I was her first grandchild. It’s hard to improve on perfection, and I think she knew it would be all downhill from there. In all seriousness, whether it was my little brother, or my step-siblings who entered the picture later, there was never a moment when you didn’t feel smothered by the love of Arlene. She initiated each holiday with a hug, but it was really more like a squeeze. If you weren’t careful it might just squeeze the life right out of you. She LIVED for her family, and never was she happier than when they were all together in one place. She loved and accepted any and everyone into our family, and in spite of any failing, you could always count on grandma’s love – even in the form of a card on your birthday, anniversary, Christmas or sometimes for no reason at all. They usually contained a check, and if you hadn’t cashed it in a week, you could expect a follow up phone call to make sure you hadn’t misplaced it. She wasn’t angry, just wanted to make sure you didn’t need another one.
As we were growing up, we would make the voyage to Eau Claire to see them around the holidays and in the summer. My brother and I, being “active” little children, took to exploring their house and turning it into our playpen. Their house had lots of historical stuff, grandpa’s doing I suppose, but it also contained a magical device unlike anything we had ever seen or otherwise experienced. A clothes chute. That’s right, a hole in the floor, with a big wooden cage underneath it, was the coolest thing about grandma’s house. We must have spent HOURS climbing up and down through, that hole, until, one sad day, I became too large to fit through it. Sadness ensued, but it was nothing that a Ham and Swiss sandwich and some jello couldn’t fix – and grandma was ready with both.
As the years went on and I became her “adult” grandchild, her love manifested itself in both new and the familiar ways. There were still hugs, there were still cards, and there was still jello – but as I got married and started a family of my own, I began to experience her love for me, through her love for them. She and my grandpa once informed me, that they would have been happy no matter who I married, but that I made the right choice by choosing Emily. And you have never seen a woman beam with pride and joy, like she did the day she first held my son Ezekiel. She was smitten from the start, and it only grew with each impending grandchild. Her family was STILL her life – and we all knew it. I have many amazing memories of her laughing and playing with my kids, and those of my siblings, and the sound of her patented “nnnnnneeeeeeeat!” – whenever something neat, actually happened.
The loss of my grandpa a few years ago shook her to be sure. They were married 66 years, and when you spend that much time in love with someone, how can there not be hole in you when they are gone. But she continued to be the woman God created her to be. A social butterfly, massively involved in her local church, and a matriarch of deep faith. She once told my uncle that she had never struggled with spiritual doubt, because she’d always “just known” that her Lord loved her. An amazing blessing to be sure, and one she shared with neighbors, friends, live-in house guests, and anyone her grandsons stopped in with on a random trip to Milwaukee or Green Bay. She loved to love, and she did it well. She singlehandedly made the spiritual gifts of service and hospitality come alive to me, and for that I will forever be indebted to her. That and her cream cheese French dressing and garlic powder chip dip, now THAT stuff is like crack. But I digress…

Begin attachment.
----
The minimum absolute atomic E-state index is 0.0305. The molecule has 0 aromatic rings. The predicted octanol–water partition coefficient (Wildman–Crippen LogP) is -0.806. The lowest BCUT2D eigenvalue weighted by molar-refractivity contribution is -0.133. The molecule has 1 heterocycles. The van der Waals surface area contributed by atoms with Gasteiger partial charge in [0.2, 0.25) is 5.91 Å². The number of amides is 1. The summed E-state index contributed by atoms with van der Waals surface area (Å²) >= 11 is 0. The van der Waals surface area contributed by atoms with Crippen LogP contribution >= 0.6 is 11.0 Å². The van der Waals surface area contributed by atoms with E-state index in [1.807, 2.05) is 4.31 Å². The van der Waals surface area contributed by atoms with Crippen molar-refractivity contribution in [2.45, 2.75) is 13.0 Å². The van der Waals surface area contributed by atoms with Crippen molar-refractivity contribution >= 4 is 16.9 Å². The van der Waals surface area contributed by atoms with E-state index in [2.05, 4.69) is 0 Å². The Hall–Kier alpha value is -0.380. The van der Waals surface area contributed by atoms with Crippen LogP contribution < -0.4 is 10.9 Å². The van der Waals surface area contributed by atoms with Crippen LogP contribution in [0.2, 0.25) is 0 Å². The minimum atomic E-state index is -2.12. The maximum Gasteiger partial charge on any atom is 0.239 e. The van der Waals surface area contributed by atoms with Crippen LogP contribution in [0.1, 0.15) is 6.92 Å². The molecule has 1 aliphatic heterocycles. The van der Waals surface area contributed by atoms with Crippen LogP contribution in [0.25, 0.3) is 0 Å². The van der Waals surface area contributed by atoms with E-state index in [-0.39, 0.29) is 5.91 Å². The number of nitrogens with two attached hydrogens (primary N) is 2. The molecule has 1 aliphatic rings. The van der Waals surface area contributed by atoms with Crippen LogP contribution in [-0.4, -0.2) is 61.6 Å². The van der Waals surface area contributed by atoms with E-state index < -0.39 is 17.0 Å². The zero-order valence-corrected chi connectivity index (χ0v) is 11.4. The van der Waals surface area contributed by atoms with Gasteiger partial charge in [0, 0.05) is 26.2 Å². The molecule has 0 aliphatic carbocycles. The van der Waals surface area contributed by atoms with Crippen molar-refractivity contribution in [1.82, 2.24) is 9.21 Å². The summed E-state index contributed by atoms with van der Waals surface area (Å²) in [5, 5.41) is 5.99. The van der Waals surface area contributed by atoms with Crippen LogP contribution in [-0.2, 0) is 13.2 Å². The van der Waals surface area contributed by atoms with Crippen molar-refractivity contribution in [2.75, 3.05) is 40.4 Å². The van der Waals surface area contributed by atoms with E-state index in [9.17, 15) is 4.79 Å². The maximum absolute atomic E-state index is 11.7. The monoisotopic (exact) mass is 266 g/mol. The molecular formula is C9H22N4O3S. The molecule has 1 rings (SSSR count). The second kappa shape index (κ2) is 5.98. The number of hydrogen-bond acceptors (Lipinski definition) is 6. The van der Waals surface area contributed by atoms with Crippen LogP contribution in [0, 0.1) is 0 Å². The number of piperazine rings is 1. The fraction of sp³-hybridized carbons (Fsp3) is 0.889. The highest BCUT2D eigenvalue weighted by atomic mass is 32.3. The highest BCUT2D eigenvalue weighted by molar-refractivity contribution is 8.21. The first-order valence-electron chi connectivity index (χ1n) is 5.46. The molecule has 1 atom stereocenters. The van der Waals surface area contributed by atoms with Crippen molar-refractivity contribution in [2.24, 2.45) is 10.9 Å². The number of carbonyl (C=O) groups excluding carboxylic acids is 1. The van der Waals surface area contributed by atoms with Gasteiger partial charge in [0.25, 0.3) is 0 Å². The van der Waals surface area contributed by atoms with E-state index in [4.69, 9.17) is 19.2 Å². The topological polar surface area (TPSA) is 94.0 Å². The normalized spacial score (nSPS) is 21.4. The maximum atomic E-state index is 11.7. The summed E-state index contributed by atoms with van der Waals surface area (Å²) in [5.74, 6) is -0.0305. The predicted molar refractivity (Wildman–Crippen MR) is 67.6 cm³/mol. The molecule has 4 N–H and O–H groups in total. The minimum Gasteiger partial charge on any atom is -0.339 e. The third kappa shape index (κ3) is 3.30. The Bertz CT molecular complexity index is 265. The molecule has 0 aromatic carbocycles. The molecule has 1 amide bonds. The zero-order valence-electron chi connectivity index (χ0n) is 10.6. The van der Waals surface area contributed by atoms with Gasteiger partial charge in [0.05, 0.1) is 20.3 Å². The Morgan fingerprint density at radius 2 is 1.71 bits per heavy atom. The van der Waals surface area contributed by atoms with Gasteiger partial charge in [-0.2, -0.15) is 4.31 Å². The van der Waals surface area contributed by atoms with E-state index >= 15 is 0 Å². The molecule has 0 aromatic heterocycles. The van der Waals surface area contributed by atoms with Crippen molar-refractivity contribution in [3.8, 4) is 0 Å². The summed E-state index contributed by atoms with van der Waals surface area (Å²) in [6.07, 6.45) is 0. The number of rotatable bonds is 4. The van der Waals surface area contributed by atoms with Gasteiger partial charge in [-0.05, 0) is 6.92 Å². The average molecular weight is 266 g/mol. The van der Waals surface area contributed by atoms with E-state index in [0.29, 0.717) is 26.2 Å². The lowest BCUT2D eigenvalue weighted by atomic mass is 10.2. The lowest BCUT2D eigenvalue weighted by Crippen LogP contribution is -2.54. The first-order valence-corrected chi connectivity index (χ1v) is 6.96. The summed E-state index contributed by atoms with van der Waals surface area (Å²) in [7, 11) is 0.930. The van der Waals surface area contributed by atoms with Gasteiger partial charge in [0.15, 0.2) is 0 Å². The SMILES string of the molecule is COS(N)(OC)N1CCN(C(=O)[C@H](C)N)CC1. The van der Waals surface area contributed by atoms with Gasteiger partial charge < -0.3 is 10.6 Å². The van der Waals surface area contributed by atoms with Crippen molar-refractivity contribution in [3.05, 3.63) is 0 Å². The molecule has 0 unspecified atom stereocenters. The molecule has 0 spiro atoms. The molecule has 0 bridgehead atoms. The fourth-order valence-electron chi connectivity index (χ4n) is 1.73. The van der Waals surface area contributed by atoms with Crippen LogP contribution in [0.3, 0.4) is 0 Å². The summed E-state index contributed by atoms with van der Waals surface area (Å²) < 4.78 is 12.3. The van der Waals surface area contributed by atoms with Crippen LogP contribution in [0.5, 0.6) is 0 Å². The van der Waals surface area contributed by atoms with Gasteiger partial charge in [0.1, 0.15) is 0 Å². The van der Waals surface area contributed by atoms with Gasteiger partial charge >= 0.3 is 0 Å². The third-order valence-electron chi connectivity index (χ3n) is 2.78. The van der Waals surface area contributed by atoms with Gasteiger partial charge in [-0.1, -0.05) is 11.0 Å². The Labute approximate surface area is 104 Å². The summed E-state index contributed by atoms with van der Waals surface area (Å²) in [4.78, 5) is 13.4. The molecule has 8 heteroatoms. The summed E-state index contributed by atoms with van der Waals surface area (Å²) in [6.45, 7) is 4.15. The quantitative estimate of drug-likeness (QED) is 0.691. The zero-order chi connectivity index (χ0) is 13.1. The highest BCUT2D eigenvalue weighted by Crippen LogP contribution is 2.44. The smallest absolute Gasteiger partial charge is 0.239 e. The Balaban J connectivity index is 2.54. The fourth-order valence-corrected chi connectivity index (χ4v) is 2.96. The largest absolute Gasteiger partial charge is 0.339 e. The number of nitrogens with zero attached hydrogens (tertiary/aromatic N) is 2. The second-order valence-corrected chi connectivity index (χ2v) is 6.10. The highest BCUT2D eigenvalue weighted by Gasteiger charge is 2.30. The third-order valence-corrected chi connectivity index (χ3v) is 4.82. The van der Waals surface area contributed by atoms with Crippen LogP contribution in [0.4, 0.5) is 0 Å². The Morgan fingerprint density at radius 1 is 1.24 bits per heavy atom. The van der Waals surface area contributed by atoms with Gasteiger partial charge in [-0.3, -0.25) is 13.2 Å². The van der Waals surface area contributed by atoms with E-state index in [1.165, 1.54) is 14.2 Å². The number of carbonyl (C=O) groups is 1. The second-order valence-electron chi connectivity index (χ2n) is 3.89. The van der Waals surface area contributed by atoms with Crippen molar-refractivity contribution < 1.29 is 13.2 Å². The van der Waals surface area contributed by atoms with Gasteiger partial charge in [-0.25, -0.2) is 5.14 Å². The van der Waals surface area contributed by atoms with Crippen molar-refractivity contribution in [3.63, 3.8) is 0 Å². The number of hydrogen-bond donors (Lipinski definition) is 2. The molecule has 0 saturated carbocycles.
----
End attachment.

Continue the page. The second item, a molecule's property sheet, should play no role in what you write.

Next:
God created the world in six days, literal or otherwise doesn’t really matter. He said let there be light, and there was. He said let there be land and there was. He said let there be man and woman and we were. And at some point, I believe He said, let there be strawberry jello… a wonderful gift, if only just for me and my brother, to help us make it through some challenging family holidays. Then, today, on a seemingly normal Monday in December, I think God wanted His strawberry jello back. Earth has been blessed with it, and with her, for 92 years, and so today, God said; “Let there be strawberry jello in Heaven…” – and there is. Grandma passed away peacefully today, in the arms of her children, singing praises to her Savior. The way she wanted to go. The way we all should go. And while this Christmas will be stranger and much harder with her gone, I take great pleasure in knowing that she is face to face with the One she has been serving all these years. I have no doubt that at 1:40 this afternoon, Arlene Steffen looked into the eyes of Jesus, and He said to her – “well done, my good and faithful servant” – and it was music to her ears. I don’t know if there will be strawberry jello at my house this Christmas – and if there is, it won’t be quite as good. But there will be some at a table in Heaven, in a room made just for her – and someday down the road, I’ll walk in, give my grandma a great big hug, sit down and eat Heaven’s best strawberry jello, from an eternally full red Solo cup, that’s waiting just for me.